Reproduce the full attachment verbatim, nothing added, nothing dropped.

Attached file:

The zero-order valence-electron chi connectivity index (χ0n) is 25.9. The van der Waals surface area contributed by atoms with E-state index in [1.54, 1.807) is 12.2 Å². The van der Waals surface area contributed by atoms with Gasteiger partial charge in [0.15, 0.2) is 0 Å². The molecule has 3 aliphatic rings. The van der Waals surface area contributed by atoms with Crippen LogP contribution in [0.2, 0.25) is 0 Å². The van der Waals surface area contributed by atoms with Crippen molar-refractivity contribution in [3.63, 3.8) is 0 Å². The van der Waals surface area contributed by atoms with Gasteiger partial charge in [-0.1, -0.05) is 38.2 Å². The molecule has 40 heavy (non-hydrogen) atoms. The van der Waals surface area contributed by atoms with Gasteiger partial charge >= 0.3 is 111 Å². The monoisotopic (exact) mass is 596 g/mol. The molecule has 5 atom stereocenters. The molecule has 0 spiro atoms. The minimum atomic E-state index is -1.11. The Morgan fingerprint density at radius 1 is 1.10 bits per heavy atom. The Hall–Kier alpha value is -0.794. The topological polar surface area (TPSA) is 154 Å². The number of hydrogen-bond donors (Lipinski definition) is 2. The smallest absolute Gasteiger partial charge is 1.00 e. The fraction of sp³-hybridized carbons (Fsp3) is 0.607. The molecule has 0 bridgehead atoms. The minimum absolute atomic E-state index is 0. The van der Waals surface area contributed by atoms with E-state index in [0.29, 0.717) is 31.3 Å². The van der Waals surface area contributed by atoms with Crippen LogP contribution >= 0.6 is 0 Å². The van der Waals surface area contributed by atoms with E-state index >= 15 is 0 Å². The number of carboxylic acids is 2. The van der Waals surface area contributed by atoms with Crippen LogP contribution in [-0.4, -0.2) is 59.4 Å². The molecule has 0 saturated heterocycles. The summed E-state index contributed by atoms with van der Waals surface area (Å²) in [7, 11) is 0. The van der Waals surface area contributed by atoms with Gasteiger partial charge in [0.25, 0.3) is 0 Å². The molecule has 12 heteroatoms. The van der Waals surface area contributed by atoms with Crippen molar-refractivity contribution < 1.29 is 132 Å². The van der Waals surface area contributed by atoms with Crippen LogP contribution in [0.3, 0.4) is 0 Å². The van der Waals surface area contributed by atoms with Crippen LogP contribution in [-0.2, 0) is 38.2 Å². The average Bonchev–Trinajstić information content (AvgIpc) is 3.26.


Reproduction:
The zero-order valence-electron chi connectivity index (χ0n) is 25.9. The van der Waals surface area contributed by atoms with E-state index in [1.54, 1.807) is 12.2 Å². The van der Waals surface area contributed by atoms with Gasteiger partial charge in [0.15, 0.2) is 0 Å². The molecule has 3 aliphatic rings. The van der Waals surface area contributed by atoms with Crippen LogP contribution in [0.2, 0.25) is 0 Å². The van der Waals surface area contributed by atoms with Crippen molar-refractivity contribution in [3.63, 3.8) is 0 Å². The van der Waals surface area contributed by atoms with Gasteiger partial charge in [-0.1, -0.05) is 38.2 Å². The molecule has 40 heavy (non-hydrogen) atoms. The van der Waals surface area contributed by atoms with Gasteiger partial charge >= 0.3 is 111 Å². The monoisotopic (exact) mass is 596 g/mol. The molecule has 5 atom stereocenters. The molecule has 0 spiro atoms. The minimum atomic E-state index is -1.11. The Morgan fingerprint density at radius 1 is 1.10 bits per heavy atom. The Hall–Kier alpha value is -0.794. The topological polar surface area (TPSA) is 154 Å². The number of hydrogen-bond donors (Lipinski definition) is 2. The smallest absolute Gasteiger partial charge is 1.00 e. The fraction of sp³-hybridized carbons (Fsp3) is 0.607. The molecule has 0 bridgehead atoms. The minimum absolute atomic E-state index is 0. The van der Waals surface area contributed by atoms with E-state index in [0.29, 0.717) is 31.3 Å². The van der Waals surface area contributed by atoms with Crippen LogP contribution >= 0.6 is 0 Å². The van der Waals surface area contributed by atoms with E-state index >= 15 is 0 Å². The number of carboxylic acids is 2. The van der Waals surface area contributed by atoms with Crippen LogP contribution in [-0.4, -0.2) is 59.4 Å². The molecule has 0 saturated heterocycles. The summed E-state index contributed by atoms with van der Waals surface area (Å²) in [7, 11) is 0. The van der Waals surface area contributed by atoms with Gasteiger partial charge in [0.25, 0.3) is 0 Å². The molecule has 12 heteroatoms. The van der Waals surface area contributed by atoms with Crippen molar-refractivity contribution < 1.29 is 132 Å². The van der Waals surface area contributed by atoms with Crippen LogP contribution in [0.3, 0.4) is 0 Å². The van der Waals surface area contributed by atoms with Crippen LogP contribution in [-0.2, 0) is 38.2 Å². The average Bonchev–Trinajstić information content (AvgIpc) is 3.26.